So that was the basic deal.  It was a very low-tech game, and I think we only played one of two rounds before the whole thing got sidetracked by the usual college concerns of getting laid, getting drunk, and occasionally going to classes.  There was also a much more popular and immersive game called Monster that a few people brought over to the VAX – it was sort of a precursor to what later became MUDs, and wasted a lot more time, but offered more immediate gratification.

(I don’t entirely remember how the Nuke ‘Em game went, except everyone else got immediately involved in these skirmishes, while I just stayed isolationist and stockpiled a shit-ton of ABMs.)

Anyway, I think Kirk piddled around for a bit trying to write a more mechanized version of the game in VAX BASIC.  And the next year, when I started learning Pascal, that was my first major goal: to write this entirely automated version of the game, where you logged in and made your changes in some form, and then maybe saw a map or some tally of what was going down.  This was long before the days of the web, like in the fall of 1990, so everything was VAX-based.  This was the first time I really started screwing with the Starlet libraries on the VAX, which were these awesome runtime libraries for doing all kinds of crazy stuff, like drawing menus on the screen.  There were header files (or whatever the hell Pascal used) for every VAX language, so you could use them in Fortran or COBOL or whatever you used.  So I clunked away on that for a long time, but didn’t get anywhere, and gave it up.

I think there have been at least four or five times I have tried to reinvent this game.  I have a bunch of C source code I was apparently working on in the summer of 99, along with some decent notes on the thing.  It was web-based, and had a bunch of CGI pages that were C binaries, which is about the least portable way of doing things. I should probably try to recompile this crap and see if it works, but ten-year-old source code written for linux has a way of not working because every other week, someone decides on making their own free curses library the standard or whatever the hell.  Looking at the code I have, it uses ndbm for its database, and a slightly more complicated system of different terrains on a map, and I wasted a lot of time writing my own libraries to do crap like parse URLs for arguments.  But I didn’t get much working, and gave it up quick.  (Given the timing of this, it was probably an attempt at making something I could use as a sample for finding a job, although at the time, Silicon Alley was giving HTML production jobs to anyone with a pulse.  Except me, of course.)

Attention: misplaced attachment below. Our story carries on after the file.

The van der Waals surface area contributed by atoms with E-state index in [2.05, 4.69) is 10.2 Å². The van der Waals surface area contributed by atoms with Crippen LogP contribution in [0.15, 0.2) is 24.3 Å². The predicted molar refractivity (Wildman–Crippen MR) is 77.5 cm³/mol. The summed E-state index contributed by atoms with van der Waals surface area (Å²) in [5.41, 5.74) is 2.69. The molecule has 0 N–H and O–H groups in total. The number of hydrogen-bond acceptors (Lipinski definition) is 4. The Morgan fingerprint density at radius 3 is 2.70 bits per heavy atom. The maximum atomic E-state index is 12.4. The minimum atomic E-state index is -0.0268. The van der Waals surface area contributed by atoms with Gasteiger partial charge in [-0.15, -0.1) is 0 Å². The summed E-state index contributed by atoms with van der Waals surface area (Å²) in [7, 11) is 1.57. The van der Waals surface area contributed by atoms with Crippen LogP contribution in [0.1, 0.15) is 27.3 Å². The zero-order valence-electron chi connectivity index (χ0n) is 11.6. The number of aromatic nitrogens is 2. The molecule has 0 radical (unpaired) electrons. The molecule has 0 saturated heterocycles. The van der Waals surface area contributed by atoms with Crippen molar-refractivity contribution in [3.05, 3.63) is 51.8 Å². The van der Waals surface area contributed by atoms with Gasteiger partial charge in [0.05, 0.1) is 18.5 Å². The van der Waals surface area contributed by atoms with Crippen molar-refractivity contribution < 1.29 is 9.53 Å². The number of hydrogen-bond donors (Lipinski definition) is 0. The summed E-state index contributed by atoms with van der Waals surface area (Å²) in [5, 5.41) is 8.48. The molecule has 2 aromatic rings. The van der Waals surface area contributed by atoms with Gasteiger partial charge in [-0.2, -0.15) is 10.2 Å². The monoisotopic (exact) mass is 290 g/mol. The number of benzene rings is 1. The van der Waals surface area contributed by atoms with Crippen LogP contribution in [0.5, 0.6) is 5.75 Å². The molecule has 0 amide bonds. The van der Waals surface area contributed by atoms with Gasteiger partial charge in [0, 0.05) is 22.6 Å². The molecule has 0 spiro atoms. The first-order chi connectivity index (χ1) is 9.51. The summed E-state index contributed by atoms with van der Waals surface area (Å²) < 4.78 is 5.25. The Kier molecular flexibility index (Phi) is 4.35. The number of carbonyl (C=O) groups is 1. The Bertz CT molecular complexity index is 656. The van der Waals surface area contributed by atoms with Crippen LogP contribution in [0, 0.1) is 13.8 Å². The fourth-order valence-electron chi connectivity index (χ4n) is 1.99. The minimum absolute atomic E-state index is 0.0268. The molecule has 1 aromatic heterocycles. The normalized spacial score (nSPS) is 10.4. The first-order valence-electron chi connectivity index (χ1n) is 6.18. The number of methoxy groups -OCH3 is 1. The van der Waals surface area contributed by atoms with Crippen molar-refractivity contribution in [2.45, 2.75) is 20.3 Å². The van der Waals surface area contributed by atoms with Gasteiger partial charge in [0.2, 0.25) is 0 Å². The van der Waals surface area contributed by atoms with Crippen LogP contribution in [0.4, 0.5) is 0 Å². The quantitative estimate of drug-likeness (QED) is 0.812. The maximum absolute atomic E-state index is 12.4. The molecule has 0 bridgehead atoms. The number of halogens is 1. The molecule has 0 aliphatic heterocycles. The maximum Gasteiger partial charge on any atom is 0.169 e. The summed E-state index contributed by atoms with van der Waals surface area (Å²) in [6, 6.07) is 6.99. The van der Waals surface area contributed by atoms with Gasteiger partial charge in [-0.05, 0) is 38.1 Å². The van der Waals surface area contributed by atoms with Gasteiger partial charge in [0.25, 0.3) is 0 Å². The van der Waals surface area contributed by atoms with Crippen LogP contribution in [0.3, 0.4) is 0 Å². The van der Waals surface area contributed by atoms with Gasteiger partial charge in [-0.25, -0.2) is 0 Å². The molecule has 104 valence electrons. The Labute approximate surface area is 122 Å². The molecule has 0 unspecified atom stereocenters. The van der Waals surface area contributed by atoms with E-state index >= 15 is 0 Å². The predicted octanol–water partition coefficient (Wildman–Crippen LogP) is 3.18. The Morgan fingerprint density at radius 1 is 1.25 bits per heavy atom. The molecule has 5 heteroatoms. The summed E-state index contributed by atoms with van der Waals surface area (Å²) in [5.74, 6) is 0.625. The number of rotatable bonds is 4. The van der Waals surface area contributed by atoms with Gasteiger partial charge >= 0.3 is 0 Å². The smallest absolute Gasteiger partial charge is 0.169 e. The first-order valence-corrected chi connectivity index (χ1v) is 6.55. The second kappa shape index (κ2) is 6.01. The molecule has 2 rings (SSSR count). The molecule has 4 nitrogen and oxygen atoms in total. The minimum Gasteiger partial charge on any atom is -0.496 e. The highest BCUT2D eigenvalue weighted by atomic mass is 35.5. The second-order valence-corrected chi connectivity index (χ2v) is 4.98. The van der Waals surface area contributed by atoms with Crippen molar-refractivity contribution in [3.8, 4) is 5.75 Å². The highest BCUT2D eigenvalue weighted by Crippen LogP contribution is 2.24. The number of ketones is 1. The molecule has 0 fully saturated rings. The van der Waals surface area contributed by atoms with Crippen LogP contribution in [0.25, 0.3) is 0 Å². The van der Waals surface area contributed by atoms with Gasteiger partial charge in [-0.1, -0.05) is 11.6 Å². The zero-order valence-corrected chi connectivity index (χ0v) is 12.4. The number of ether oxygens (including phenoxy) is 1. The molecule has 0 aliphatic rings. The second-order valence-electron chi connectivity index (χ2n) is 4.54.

I also have notes from a 2004 attempt at the same thing, but no source code.  And in 1998, I did an end-run on the whole thing and spent a few all-nighters trying to write a framework for simulator/strategy type games where someone could use that and write a game like Nuke ‘Em in some convoluted scripting language.  The C++ code I have for this is absolutely horrid and does nothing.